Beyond that, the other obvious NZXT-specific feature is the CAM software. Essentially, it’s a Windows app alternative to clunky monitor OSD menus. Not that NZXT’s OSD is particularly clunky. It’s actually quite slick, as OSD’s go. But the CAM app is more powerful and configurable, allowing you to control the various features and settings without needing to use the OSD, including making settings profiles on a per-app basis.

Inputs wise, you get HDMI, DisplayPort and USB Type-C with DisplayPort alt mode. Just note that the latter does not support power delivery. So you can’t have single cable connectivity to a laptop and both drive the display and charge the lappy. That said, the 165Hz is available over the USB, in case you were wondering.

(Image credit: Future)

Anywho, what to make of the actual image quality? Obviously, you need to be comfortable with the fairly fat pixels that come with a 32-inch panel and 1440p native resolution. A crispy 4K monitor this is not. That’s much more of an issue on the Windows desktop than it is in-game. But it does compromise the appeal in all-around, multi-usage terms. 

Moreover, this is not a monitor that immediately socks it to you. For a VA panel, it’s not hugely contrasty, the viewing angles are OK rather than great. Moreover, as you would expect from a maximum brightness of 300 nits, it’s simply not massively punchy in outright terms. Dare we say it, it has a slightly old-fashioned feel and lacks the saturation and zing of the very best current panels. 

As for pixel response, there are three levels of overdrive available and even the fastest setting is very usable, with little by way of visible overshoot or inverse ghosting. Perhaps not altogether surprisingly, as a consequence of the relatively restrained overdrive the 32Q doesn’t look as sharp and zippy as the best current IPS panels. It’s just that little bit softer with fast motion.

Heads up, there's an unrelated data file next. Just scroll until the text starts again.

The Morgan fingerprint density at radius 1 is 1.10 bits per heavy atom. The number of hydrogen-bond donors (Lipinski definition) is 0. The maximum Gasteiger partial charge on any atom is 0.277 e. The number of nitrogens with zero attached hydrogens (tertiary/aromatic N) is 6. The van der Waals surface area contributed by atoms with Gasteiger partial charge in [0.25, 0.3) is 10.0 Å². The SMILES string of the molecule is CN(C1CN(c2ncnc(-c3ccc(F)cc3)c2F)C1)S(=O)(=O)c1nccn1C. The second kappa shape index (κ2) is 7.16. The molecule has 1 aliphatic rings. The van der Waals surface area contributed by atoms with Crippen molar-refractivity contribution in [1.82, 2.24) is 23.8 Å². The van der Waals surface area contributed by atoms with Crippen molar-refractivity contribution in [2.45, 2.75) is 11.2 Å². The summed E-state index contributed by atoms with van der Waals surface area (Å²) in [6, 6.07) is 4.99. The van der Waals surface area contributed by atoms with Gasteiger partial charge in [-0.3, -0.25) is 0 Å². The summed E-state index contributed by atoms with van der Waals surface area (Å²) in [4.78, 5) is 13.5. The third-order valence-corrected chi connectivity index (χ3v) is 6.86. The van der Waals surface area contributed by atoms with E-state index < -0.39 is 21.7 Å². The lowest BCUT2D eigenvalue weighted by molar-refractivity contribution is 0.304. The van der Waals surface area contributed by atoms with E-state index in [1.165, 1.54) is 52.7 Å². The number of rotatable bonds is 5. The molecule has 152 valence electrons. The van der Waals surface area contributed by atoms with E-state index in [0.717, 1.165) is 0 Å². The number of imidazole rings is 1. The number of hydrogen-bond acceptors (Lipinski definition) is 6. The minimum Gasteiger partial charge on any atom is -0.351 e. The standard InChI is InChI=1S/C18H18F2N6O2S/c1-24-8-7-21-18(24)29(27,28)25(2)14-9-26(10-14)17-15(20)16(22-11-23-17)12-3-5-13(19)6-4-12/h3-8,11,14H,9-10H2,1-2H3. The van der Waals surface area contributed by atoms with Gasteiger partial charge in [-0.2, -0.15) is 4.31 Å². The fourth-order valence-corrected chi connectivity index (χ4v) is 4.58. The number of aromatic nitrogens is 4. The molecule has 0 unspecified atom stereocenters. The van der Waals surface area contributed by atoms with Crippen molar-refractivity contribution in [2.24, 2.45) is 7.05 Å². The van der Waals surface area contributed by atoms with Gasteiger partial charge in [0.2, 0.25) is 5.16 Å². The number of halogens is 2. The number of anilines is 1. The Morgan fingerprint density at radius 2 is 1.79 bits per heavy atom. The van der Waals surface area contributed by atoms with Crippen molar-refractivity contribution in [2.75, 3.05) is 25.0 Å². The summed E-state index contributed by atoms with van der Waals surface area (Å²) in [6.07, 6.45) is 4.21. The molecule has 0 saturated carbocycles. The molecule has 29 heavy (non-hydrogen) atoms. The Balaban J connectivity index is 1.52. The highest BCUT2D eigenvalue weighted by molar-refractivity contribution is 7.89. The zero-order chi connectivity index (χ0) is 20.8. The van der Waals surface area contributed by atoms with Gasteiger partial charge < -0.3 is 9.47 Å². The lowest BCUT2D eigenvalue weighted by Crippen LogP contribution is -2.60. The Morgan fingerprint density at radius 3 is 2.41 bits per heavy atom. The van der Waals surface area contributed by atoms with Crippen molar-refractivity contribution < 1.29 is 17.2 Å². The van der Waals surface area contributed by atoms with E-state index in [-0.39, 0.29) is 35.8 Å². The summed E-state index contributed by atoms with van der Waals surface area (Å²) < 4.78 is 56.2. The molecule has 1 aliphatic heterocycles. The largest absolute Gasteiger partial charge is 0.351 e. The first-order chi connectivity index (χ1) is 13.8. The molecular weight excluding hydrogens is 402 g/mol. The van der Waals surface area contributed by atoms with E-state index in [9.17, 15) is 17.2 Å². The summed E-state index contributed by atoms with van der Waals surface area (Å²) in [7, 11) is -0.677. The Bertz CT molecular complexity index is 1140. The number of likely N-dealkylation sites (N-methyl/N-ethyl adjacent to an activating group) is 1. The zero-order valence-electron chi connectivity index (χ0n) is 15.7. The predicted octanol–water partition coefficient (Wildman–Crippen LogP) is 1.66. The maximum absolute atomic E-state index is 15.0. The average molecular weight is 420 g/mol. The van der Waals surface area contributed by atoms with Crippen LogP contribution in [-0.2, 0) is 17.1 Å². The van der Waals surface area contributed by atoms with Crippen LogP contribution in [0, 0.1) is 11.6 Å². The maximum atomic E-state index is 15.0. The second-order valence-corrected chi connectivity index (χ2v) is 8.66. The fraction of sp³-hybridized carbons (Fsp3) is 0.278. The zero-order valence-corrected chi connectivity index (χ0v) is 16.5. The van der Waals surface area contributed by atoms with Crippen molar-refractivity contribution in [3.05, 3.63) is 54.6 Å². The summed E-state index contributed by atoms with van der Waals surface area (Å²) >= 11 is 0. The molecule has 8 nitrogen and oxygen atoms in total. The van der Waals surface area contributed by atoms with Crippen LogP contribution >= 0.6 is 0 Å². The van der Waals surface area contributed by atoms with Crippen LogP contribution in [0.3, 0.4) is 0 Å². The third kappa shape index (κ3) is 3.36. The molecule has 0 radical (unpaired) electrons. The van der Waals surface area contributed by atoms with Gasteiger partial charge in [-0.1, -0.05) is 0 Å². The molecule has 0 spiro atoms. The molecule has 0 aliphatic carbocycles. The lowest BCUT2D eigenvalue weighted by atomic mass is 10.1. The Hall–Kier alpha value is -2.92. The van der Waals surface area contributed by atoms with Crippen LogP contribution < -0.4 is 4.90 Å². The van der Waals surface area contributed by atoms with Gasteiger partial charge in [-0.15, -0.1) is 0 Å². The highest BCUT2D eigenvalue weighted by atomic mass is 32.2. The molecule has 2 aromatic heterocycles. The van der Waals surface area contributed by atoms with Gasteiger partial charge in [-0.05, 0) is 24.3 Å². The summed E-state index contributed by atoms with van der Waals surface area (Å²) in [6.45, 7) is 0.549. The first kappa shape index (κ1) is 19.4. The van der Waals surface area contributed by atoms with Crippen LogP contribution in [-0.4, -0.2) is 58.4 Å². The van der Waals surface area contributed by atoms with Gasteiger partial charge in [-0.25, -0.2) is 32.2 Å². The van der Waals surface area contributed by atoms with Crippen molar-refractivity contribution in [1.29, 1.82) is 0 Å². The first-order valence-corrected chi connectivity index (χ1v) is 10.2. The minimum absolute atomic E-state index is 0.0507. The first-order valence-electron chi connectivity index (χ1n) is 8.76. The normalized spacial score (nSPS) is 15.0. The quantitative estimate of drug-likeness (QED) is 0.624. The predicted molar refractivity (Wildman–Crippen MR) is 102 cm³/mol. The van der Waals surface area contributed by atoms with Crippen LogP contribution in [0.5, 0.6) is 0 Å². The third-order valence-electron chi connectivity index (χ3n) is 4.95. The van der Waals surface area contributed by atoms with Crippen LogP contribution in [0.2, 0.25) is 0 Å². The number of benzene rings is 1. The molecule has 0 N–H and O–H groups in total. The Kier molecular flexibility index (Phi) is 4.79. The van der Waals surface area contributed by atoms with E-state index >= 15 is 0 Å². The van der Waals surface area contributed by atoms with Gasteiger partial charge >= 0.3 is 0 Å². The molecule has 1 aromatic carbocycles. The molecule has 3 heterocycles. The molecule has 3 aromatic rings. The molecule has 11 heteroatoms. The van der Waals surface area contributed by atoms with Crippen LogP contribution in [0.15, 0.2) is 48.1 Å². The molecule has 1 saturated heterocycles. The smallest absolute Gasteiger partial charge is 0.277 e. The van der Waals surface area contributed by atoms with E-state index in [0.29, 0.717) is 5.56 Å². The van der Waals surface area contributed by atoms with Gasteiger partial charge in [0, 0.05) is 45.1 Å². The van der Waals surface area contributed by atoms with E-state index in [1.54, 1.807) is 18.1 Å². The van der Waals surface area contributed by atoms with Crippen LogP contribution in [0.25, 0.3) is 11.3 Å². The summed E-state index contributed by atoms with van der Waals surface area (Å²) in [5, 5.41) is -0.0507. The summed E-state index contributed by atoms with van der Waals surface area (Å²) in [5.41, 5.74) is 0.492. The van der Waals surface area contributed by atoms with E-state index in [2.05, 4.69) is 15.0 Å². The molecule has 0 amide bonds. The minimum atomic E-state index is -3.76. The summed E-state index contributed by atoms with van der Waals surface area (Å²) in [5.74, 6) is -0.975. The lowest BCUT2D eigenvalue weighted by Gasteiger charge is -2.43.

Inevitably, HDR performance is not a highlight either. This panel lacks the brightness and backlight modulation required for that. It’s also worth noting that the gamma of SDR content is a bit wonky with the panel running in HDR mode in Windows. So, you absolutely wouldn’t want it in HDR mode unless you were specifically watching or playing HDR content. 

Not that we would bother with HDR mode in general. Compare an HDR-heavy title like Cyberpunk 2077 in SDR and HDR mode on this display and you’d be hard pressed to say which was which.

All of which probably seems rather negative. But this is not a bad monitor. For the most part, it performs pretty much as you would expect given the specs. It’s a 300nit, 165Hz, 1440p (essentially) SDR gaming panel. It’s probably not as contrasty as you might expect from a VA monitor. The response isn’t quite as good as the best IPS screens. But it is by no means a smeary mess. It’s pretty quick. And it looks great and is built very nicely.

So, it’s not a bargain, the NZXT Canvas 32Q Curved. Nor is it flawless or a world-beater. But it is a solid option in this part of the market. 

If we were shopping 32-inch, 165Hz, 1440p, SDR panels, it would be a case of deciding whether we thought the styling and engineering upsides of this NZXT offset the slightly more vibrant image quality of some of the alternatives. So, yeah, there are definitely some things that NZXT is doing better than the established monitor makers. But the company also has a little more to learn before it has the full measure of the big brands.

The Verdict
NZXT Canvas 32Q Curved

NZXT’s first curved 32-inch gaming monitor is a fine physical specimen in terms of styling, engineering, and build quality. The actual gaming experience doesn’t exactly break new ground. But there’s decent response, plus the usual low-latency upsides of 165Hz. All told this is a solid offering that’s worthy of anyone’s 1440p SDR shortlist.

Jeremy Laird
Hardware writer

Jeremy has been writing about technology and PCs since the 90nm Netburst era (Google it!) and enjoys nothing more than a serious dissertation on the finer points of monitor input lag and overshoot followed by a forensic examination of advanced lithography. Or maybe he just likes machines that go “ping!” He also has a thing for tennis and cars.